April 15, 2016
Governor Masuzoe spoke to the Center for Strategic and International Studies (CSIS) about the common challenges facing the world’s leading cities. In his presentation, he placed a special emphasis on the issue of sustainability.
“We are now in a time where leading cities around the world, such as Tokyo and Washington, are faced with common challenges, none of which is bigger than the issue of sustainability.”
The Governor outlined three specific areas of sustainability that Tokyo Metropolitan Government is tackling as a city: its economy, environment, and society. First, the Governor explained the important role capital cities play in building a sustainable economy.
“In order for a country to prosper while also contributing to the development of the global economy and society, it is vital for the capital city of that country to continue to evolve. Like Washington, Tokyo is the political center of Japan, but it is also its economic and financial heart, and for us to sustain the important role we play in global society, building a sustainable economy is crucial.”
In addition, Governor Masuzoe outlined some new initiatives for Tokyo to regain its title as Asia’s leading financial center.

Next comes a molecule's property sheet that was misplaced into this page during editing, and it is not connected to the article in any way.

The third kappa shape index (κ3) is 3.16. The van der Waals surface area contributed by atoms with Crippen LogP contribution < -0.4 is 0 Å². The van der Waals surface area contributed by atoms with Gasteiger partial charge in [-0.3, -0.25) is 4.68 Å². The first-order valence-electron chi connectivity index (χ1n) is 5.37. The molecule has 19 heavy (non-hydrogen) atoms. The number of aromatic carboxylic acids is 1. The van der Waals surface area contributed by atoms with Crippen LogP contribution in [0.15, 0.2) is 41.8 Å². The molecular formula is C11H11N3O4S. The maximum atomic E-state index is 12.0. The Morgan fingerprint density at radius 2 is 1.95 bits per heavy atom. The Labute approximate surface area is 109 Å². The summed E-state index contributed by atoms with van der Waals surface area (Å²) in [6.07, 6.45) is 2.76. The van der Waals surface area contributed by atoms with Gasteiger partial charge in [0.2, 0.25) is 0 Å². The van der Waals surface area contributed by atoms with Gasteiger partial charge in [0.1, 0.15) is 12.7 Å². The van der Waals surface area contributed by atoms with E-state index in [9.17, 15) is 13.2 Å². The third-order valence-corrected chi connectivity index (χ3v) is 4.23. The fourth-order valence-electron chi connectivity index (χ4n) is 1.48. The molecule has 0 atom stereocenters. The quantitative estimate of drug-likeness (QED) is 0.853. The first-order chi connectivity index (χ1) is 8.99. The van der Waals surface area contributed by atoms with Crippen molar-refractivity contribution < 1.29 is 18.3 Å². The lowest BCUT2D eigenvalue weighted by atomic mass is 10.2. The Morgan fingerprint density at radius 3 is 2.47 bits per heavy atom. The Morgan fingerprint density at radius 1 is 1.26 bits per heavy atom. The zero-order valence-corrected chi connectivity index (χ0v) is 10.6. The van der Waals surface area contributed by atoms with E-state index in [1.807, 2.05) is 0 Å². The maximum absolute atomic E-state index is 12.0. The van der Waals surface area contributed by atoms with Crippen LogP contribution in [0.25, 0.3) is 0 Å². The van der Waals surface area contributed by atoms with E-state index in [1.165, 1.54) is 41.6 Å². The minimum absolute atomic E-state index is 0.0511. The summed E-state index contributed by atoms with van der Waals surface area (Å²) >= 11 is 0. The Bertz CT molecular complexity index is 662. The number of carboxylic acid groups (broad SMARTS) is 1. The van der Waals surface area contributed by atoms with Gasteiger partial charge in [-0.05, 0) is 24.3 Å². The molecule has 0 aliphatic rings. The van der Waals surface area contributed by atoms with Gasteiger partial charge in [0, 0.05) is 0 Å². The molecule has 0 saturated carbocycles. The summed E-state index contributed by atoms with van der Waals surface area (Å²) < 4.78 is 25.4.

“The city is already putting processes in place to try and attract more international financial forums to Tokyo, and plans are underway for an event this year. In addition, the Tokyo Metropolitan University has recently launched new finance courses for its prestigious business school. We are expecting that this will make it easier for foreign businesses to hire strong local talent when setting up in Tokyo.”
The second challenge is the fight against global warming and the pressure to invest in renewable energy sources to build environmental sustainability. The Governor presented a broader vision to leverage hydrogen fuel cell technology to eliminate CO2 emissions and create a new hydrogen-based society.
“The Tokyo Metropolitan Government has set aside over 350 million dollars (40 billion JPY) to promote the adoption of hydrogen-powered cars and, importantly, the fueling stations necessary to power them. By 2030, we aim to have a network of 150 fueling stations, with 200,000 fuel-cell vehicles in operation.”
Lastly, the Governor spoke of the ideas that Tokyo Metropolitan Government is implementing for building a sustainable society, such as turning Tokyo into a “City of Water”, as well as their efforts to prepare for natural disasters and terrorist attacks.
Governor Masuzoe also explained the importance of city diplomacy to overcome common urban issues.
“Yesterday, I met with Mayor Bowser and we spoke about the visions that each of us have for our two cities. And while we will surely encounter bumps along the way through city diplomacy I hope to share Tokyo’s knowledge with many countries and people, and together, we will be well placed to overcome any obstacles.”